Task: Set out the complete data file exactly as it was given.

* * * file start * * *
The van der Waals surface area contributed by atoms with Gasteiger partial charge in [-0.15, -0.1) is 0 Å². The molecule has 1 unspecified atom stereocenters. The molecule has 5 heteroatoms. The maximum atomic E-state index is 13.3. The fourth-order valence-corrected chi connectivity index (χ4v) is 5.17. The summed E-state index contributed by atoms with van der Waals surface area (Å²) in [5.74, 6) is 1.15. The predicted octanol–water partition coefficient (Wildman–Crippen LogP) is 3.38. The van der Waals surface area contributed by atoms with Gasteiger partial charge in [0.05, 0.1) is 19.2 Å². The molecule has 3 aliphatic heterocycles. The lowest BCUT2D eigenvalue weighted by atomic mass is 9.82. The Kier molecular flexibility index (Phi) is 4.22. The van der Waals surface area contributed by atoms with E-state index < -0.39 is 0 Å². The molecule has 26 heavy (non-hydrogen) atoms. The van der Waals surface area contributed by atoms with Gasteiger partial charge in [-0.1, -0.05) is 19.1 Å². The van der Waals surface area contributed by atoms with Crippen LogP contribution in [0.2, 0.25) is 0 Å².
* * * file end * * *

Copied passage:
The van der Waals surface area contributed by atoms with Gasteiger partial charge in [-0.15, -0.1) is 0 Å². The molecule has 1 unspecified atom stereocenters. The molecule has 5 heteroatoms. The maximum atomic E-state index is 13.3. The fourth-order valence-corrected chi connectivity index (χ4v) is 5.17. The summed E-state index contributed by atoms with van der Waals surface area (Å²) in [5.74, 6) is 1.15. The predicted octanol–water partition coefficient (Wildman–Crippen LogP) is 3.38. The van der Waals surface area contributed by atoms with Gasteiger partial charge in [0.05, 0.1) is 19.2 Å². The molecule has 3 aliphatic heterocycles. The lowest BCUT2D eigenvalue weighted by atomic mass is 9.82. The Kier molecular flexibility index (Phi) is 4.22. The van der Waals surface area contributed by atoms with E-state index < -0.39 is 0 Å². The molecule has 26 heavy (non-hydrogen) atoms. The van der Waals surface area contributed by atoms with Gasteiger partial charge in [-0.1, -0.05) is 19.1 Å². The van der Waals surface area contributed by atoms with Crippen LogP contribution in [0.2, 0.25) is 0 Å².